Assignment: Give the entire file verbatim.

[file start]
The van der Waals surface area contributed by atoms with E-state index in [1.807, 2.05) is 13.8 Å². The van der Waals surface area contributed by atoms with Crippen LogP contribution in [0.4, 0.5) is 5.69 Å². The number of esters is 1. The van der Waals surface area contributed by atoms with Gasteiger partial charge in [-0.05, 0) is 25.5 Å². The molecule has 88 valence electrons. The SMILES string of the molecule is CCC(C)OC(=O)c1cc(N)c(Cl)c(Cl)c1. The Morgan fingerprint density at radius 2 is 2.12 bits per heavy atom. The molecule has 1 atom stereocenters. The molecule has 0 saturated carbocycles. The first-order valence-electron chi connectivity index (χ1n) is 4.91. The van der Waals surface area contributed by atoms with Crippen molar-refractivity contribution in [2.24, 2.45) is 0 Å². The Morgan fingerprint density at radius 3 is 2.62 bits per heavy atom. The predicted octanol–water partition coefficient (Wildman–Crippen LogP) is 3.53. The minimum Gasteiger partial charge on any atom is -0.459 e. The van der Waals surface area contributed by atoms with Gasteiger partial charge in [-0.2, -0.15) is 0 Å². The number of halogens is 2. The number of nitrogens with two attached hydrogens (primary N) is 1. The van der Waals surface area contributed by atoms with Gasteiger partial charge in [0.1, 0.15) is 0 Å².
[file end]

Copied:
The van der Waals surface area contributed by atoms with E-state index in [1.807, 2.05) is 13.8 Å². The van der Waals surface area contributed by atoms with Crippen LogP contribution in [0.4, 0.5) is 5.69 Å². The number of esters is 1. The van der Waals surface area contributed by atoms with Gasteiger partial charge in [-0.05, 0) is 25.5 Å². The molecule has 88 valence electrons. The SMILES string of the molecule is CCC(C)OC(=O)c1cc(N)c(Cl)c(Cl)c1. The Morgan fingerprint density at radius 2 is 2.12 bits per heavy atom. The molecule has 1 atom stereocenters. The molecule has 0 saturated carbocycles. The first-order valence-electron chi connectivity index (χ1n) is 4.91. The van der Waals surface area contributed by atoms with Crippen molar-refractivity contribution in [2.24, 2.45) is 0 Å². The Morgan fingerprint density at radius 3 is 2.62 bits per heavy atom. The predicted octanol–water partition coefficient (Wildman–Crippen LogP) is 3.53. The minimum Gasteiger partial charge on any atom is -0.459 e. The van der Waals surface area contributed by atoms with Gasteiger partial charge in [-0.2, -0.15) is 0 Å². The number of halogens is 2. The number of nitrogens with two attached hydrogens (primary N) is 1. The van der Waals surface area contributed by atoms with Gasteiger partial charge in [0.1, 0.15) is 0 Å².